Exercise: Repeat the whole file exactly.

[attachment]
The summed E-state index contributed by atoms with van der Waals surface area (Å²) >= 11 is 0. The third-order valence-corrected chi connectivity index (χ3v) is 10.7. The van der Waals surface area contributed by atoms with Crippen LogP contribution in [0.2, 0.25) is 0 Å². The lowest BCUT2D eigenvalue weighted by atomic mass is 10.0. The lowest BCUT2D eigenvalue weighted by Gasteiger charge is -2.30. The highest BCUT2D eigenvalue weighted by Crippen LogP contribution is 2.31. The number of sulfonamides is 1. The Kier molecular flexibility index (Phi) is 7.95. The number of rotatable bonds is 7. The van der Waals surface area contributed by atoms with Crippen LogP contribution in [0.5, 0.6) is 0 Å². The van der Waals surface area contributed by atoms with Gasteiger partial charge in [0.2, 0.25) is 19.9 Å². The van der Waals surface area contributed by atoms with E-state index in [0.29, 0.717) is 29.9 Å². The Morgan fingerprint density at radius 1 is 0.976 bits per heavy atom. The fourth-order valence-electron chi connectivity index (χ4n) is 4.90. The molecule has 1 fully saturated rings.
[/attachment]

The summed E-state index contributed by atoms with van der Waals surface area (Å²) >= 11 is 0. The third-order valence-corrected chi connectivity index (χ3v) is 10.7. The van der Waals surface area contributed by atoms with Crippen LogP contribution in [0.2, 0.25) is 0 Å². The lowest BCUT2D eigenvalue weighted by atomic mass is 10.0. The lowest BCUT2D eigenvalue weighted by Gasteiger charge is -2.30. The highest BCUT2D eigenvalue weighted by Crippen LogP contribution is 2.31. The number of sulfonamides is 1. The Kier molecular flexibility index (Phi) is 7.95. The number of rotatable bonds is 7. The van der Waals surface area contributed by atoms with Crippen LogP contribution in [0.5, 0.6) is 0 Å². The van der Waals surface area contributed by atoms with Gasteiger partial charge in [0.2, 0.25) is 19.9 Å². The van der Waals surface area contributed by atoms with E-state index in [0.29, 0.717) is 29.9 Å². The Morgan fingerprint density at radius 1 is 0.976 bits per heavy atom. The fourth-order valence-electron chi connectivity index (χ4n) is 4.90. The molecule has 1 fully saturated rings.